4. Hi Dick. Oddly enough, I was thinking the same thing the other day, about health and physical limitations in this hobby growing as time inexorably moves forward. My health and well being has always been a struggle with severe systemic diseases since I left the Air Force too many years ago to count. I’ve lost about half-a dozen very good paying jobs because I went to the ER once to many times during the workday, leaving me in a financial hole most of the time…feast or famine, but mostly famine. It’s been more than tough not to follow a path into deep depression of worse, but if anything, I’ve learned that this hobby is not everything. The fun and adventure was nice, but when low tide rolls around at 7 a.m. the homeopathy burning my feet alive through the night has finally subsided, a lot of the pain from cancer has decreased through the night, so I kill the alarm roll over and go back to sleep. Have I just lost the opportunity to dig several corroded zinc pennies from the surf, maybe liberate a few bottle caps from the sand, or said “hi” to the twenty or thirty newbies waving their search coils a few feet in the air? Yes, but I am lucky enough to have my wife still with me, and she still loves me despite the fact I am now not much more than a medical experiment gone wrong, but yet she still ruffles what’s left of my hair, puts her arm around my waist when we walk, and puts her soft hands on my chest in the dead of night to make sure I am still breathing. She loves metal detecting too and has been a good partner through the years in life as well as the hobby. And despite all the disasters and tribulations, I still consider myself one lucky guy, metal detector or no metal detector, for all the good friends I have and the life I’ve lived. I may, too, restart my blog again with less detecting content and more life content. Rock on Dick!

    • Jim, you have been through a lot and you’re one tough cookie. Not sure I could have handled all that you have. You’re also an inspiration to many. Thank you….

  5. Packrat

    Hey Dick. You keep on writing about whatever and I will keep reading. I know the feeling about not keeping up just want to enjoy the hobby. I love hearing about the past and the people from that time. You are one of the few who help keep our treasure hunting history alive for the new people who know nothing of our history

  6. John Taylor

    not sure I get the belittling aspect of your admissions. you have gained a certain admiration in the detecting community over the years, and deservedly so. your books should be required reading of beginning detectorists. many people find you to be an entertaining personality who happens to know a “ton” about the hobby. so with that said, i believe you will always enjoy the rapt attention of discerning hobbyists, no matter what your current health, or state of affairs may be. “soldier on”

    Richard your audience of admirers awaits! .I’m just sayin’


  7. wintersen

    Dick, your reply to Ed states that the majority of today’s detectorists don’t want to hear from an 80 year old guy who has trouble getting down and up. It’s a new era and a different breed of hunter.

    I identify with your statement. Ironically Dick, your blog ALWAYS attracts a much bigger response.What am I doing wrong? Subject matter?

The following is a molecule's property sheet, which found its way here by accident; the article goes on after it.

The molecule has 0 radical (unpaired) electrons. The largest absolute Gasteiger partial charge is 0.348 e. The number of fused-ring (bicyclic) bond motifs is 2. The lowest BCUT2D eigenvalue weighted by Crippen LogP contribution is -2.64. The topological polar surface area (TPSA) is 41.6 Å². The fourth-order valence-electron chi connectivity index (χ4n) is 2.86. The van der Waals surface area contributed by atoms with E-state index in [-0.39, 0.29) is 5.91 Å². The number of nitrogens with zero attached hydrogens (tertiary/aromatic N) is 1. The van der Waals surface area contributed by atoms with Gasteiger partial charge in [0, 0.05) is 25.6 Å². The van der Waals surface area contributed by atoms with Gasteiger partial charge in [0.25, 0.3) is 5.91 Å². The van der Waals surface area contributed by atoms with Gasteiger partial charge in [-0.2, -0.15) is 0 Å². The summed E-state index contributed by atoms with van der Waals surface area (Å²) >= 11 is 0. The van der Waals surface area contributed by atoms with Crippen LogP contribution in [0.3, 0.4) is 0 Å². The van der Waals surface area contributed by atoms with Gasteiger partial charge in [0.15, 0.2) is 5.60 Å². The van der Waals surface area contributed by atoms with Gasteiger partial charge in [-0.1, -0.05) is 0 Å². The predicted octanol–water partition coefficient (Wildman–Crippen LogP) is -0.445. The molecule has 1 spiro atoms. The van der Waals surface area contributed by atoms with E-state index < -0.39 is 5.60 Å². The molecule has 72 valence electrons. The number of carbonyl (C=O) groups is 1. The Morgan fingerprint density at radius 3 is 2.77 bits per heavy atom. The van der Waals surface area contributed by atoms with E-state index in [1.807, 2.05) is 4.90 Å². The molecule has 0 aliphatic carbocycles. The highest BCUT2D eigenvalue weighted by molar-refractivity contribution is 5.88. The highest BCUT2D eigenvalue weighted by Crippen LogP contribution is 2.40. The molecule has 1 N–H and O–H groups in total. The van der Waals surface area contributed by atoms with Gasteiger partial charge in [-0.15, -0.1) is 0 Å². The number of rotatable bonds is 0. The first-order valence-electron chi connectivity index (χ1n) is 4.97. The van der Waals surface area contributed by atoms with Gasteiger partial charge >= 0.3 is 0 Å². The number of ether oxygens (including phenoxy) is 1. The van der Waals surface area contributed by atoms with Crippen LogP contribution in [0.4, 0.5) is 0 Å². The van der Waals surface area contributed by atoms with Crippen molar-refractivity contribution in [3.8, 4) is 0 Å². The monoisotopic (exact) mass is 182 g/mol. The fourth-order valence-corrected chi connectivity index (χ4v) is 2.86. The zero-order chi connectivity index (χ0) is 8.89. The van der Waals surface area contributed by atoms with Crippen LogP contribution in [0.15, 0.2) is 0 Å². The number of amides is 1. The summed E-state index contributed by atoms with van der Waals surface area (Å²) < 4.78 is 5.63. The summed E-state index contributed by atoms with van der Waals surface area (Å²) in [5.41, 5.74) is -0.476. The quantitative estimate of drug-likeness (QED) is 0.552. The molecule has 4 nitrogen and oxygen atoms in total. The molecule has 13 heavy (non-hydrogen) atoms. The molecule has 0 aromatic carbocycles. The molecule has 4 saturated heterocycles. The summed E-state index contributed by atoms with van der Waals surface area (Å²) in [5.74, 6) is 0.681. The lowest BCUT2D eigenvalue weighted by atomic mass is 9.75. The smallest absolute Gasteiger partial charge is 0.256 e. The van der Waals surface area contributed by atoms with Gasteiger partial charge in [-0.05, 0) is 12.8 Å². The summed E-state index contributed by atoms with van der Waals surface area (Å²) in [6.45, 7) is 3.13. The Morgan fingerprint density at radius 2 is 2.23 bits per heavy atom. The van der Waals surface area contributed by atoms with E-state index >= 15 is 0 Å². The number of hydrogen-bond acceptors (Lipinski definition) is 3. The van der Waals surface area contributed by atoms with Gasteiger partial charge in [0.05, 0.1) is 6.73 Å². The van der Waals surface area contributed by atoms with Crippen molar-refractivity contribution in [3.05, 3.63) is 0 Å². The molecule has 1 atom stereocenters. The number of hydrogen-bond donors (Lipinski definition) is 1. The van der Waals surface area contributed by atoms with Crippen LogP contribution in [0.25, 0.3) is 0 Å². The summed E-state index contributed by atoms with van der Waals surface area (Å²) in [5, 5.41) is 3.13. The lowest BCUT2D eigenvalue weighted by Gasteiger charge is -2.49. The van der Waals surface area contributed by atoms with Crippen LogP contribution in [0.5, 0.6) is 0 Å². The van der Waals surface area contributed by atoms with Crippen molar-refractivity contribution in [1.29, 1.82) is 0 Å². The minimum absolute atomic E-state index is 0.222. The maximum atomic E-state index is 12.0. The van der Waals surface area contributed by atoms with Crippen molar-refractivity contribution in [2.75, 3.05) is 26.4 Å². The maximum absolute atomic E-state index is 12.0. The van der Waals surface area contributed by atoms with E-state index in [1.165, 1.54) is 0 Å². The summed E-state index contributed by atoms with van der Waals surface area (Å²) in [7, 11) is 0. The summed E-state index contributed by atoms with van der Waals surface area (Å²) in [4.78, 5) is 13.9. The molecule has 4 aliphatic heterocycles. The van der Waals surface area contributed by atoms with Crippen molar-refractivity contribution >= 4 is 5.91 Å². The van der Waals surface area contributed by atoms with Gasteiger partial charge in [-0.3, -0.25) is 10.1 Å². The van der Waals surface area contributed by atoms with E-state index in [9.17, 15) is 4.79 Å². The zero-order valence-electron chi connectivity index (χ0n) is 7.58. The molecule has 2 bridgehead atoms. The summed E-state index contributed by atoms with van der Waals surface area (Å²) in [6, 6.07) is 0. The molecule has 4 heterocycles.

• No, not all. Your blog posts are always informative. I think you need to find out why the links are missing in the subscriber emails going out. I get them and know you’ve posted something new but there’s no “read more” link attached. I suspect a lot of readers just don’t take the time to click out and search for your site. JMO.

      Detectorists today want to hear from the guy who “always” seems to find the best of everything, the attractive gal who just also happens to swing a coil and the dude wearing camo who not only finds great things but gets to travel all over the world doing it.

      We’re just two old guys on the outside looking in…

  8. John Taylor

    I’m jealous! hell’s a fire! I want to travel all over the world on somebody else’s dime! and get to wear “camouflage” too, and tell everyone how “great” their detectors are! unfortunately,i am not “attached” to anyone, so all I can do is “dream!” ehe! he! heh!
    I’m just sayin’


  9. I may not be an old guy in the hobby, but I do have the pain after a long day digging.

    My time in the Air Force as a mechanic took its toll on my back, knees, and hips. At one time I was actually kinda squished by a wing. Yes. You read that correctly. I recovered. But getting out and hiking to spot and moving around does cause my back and hips to hate me afterwards. I also find that if I do something as simple as use a hiking stick, it helps.

    The exercise is good and I do end up feeling even better a couple days later.

    • “The exercise is good and I do end up feeling even better a couple days later….”

      Would love to be able to say that but I cannot. I will turn 80 in a couple weeks and I’ve accepted the reality. Thanks Matt.

Leave a Reply

Fill in your details below or click an icon to log in:

WordPress.com Logo

You are commenting using your WordPress.com account. Log Out /  Change )

Google photo

You are commenting using your Google account. Log Out /  Change )

Twitter picture

You are commenting using your Twitter account. Log Out /  Change )

Facebook photo

You are commenting using your Facebook account. Log Out /  Change )

Connecting to %s

This site uses Akismet to reduce spam. Learn how your comment data is processed.